Liverpool John Moores University£111
Loughborough University£111
Lancaster University£111
University of Sheffield£110
London South Bank University£109
Staffordshire University£109
Sheffield Hallam University£109
Newcastle University£108
University of Leicester£108
Manchester Metropolitan University£107
Keele University£107
University of Manchester£107
University of Worcester£106
University of Leeds£106
University of Nottingham£105
University of Derby£103
University of Chester£103
York St John University£102
University of Huddersfield£101
DeMontfort University£101
University of Salford£100
Leeds Trinity University£100
University of Winchester£99
Harper Adams University£99
Birmingham City University£98
Aberystwyth University£96
University of Birmingham£95
Northumbria University£94
University of Central Lancashire (UCLAN)£89
The Open University£88
University of Hull£88
Queen's University Belfast£81
Edge Hill University£80
Teesside University£71
Ulster University£64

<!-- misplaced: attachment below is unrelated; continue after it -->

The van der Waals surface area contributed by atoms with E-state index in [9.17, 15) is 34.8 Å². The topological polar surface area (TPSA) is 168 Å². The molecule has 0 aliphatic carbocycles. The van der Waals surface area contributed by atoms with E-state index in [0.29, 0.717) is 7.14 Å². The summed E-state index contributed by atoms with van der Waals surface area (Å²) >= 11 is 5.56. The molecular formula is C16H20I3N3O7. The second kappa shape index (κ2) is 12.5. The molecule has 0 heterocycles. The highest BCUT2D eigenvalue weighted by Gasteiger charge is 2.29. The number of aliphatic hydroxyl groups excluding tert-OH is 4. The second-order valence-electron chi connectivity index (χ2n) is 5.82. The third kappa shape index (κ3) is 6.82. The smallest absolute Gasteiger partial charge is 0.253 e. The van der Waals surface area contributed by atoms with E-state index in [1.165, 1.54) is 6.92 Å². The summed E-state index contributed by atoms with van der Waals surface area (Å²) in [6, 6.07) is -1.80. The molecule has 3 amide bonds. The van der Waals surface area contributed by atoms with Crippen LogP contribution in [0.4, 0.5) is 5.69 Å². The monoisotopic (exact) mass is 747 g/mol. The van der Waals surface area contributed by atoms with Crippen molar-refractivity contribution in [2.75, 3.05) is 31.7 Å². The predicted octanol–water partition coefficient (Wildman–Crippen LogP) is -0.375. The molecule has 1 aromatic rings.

University of the West of Scotland (UWS)£44

As you'd expect, it's mainly the Northern universities (minus Edinburgh) where rent is cheapest, and the further south you go, the more expensive rent becomes. This has led some students in southern cities outside London to campaign for a higher maintenance loan to reflect this.

Wondering which university students spend the most? We've broken it down uni-by-uni so you can see which students are the biggest ballers, and which are the biggest savers.

Is the maintenance loan enough?

Maintenance loan gap

It's all very well working out how much students spend each money - but the bigger question is, how do they pay for it?